Using a metal bender I created a hard bend in my round steel bar. I created four identical pieces to create the table legs.

Create an X

Then I welded the short ends of the bars together in an X. 

Connect the Legs to the Support

Cut Off Excess


I cut the excess off the top of the bars and slipped the metal support I had made in step six onto them.  

Connect the Legs to the Support

I welded them in place and filed where needed. 

Smooth Out the Legs

Smooth Out the Legs


Using an angle grinder and a metal file I smoothed out the joint where the legs met at the bottom of the table. I wanted this part to be as smooth as possible so I spent quite a while making it look like it was all one piece to begin with.

Hand File
Metal Table Legs


Paint the Legs

Paint the Legs


With everything welded and filed to my liking, I was ready to paint the legs. I used white spray paint and got a good coating all over the legs, including the frame at the top that would be connected to the wooden table top. 

Sand and Plane the Table Top

Sand the Table Top


Now that the legs were done, I could go back to finish off the table top. I sanded the entire surface and made sure to get as smooth an edge as possible as well. I started with an electric sander, and then continued working with a handheld sander until I was happy with the final product. 

Plane

I also planed the edges and gave them one last sand to make sure that they were as straight as possible.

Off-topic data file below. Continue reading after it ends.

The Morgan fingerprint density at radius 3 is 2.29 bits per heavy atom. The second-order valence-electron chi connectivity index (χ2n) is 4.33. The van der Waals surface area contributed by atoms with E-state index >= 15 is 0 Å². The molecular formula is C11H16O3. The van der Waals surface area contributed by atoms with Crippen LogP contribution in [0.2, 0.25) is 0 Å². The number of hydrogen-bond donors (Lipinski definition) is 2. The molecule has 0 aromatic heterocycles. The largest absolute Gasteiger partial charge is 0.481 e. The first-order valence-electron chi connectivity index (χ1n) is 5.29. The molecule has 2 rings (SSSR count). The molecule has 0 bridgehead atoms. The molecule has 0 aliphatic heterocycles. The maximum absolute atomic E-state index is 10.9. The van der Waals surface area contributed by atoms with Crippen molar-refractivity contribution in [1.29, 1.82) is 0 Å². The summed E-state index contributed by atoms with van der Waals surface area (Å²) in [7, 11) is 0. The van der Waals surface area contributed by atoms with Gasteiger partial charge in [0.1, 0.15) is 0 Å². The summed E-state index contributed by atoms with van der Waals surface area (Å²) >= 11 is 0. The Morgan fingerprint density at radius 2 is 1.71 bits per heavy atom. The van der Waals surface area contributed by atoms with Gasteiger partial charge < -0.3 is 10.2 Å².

Sand Again


Seal

Seal


I loved the look of the stringy bark so I chose not to stain the table top and only to seal it. I got a nice, even coat of sealant by using a small roller brush. When using a roller brush, make sure to pick up as little product as possible, and to roll off any excess on the paint tray before started to roll it onto the table. 

Assemble the Table

Assemble the Table


I flipped the table top on it’s back, laid the frame and legs on top of it, and screwed them together. I love how the white looks against the color of this wood.

Put on the Finishing Touches

DIY Entryway Table


With everything assembled, I gave the table top a light sanding using steel wool and then sealed it one last time. Really make sure to use as light a coat of sealant as possible, you want it to look like there’s nothing there.

Seal Again

DIY Narrow Entryway Table


Narrow Entryway Table

I love the simplicity of this hall table. It’s the perfect piece for a modern, minimalist home, and provides a beautiful backdrop for your knick knacks. Have you worked with mixed materials before? Let me know in the comments below!

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Have a question about this project?

2 questions
  • Angie Weisheit
    on May 10, 2020

    That turned out really nice! But most of us just have the basics when it comes to power tools, like the circular saw and the drill. Do you know of any other ways/techniques one could use to get the same results or close to? Thanks!

    • Leslie
      on May 16, 2020

      Hi Angie you may have to improvise but you can make the stand with wood if you (as many of us don't ) do not have the tools or knowledge to weld and braise. It may not come out looking quite the same but you can get a similar look with rods and or dowels and narrow pieces of wood.

  • Jill Carpenter
    on May 16, 2020

    What kind of sealant did you use?

Join the conversation

2 of 10 comments
  • User
    on Jun 10, 2020

  • Elizabeth
    on Jun 25, 2020

    I love it! Like the others I do not have tools, but if you want to make me one. LOL

    Great job!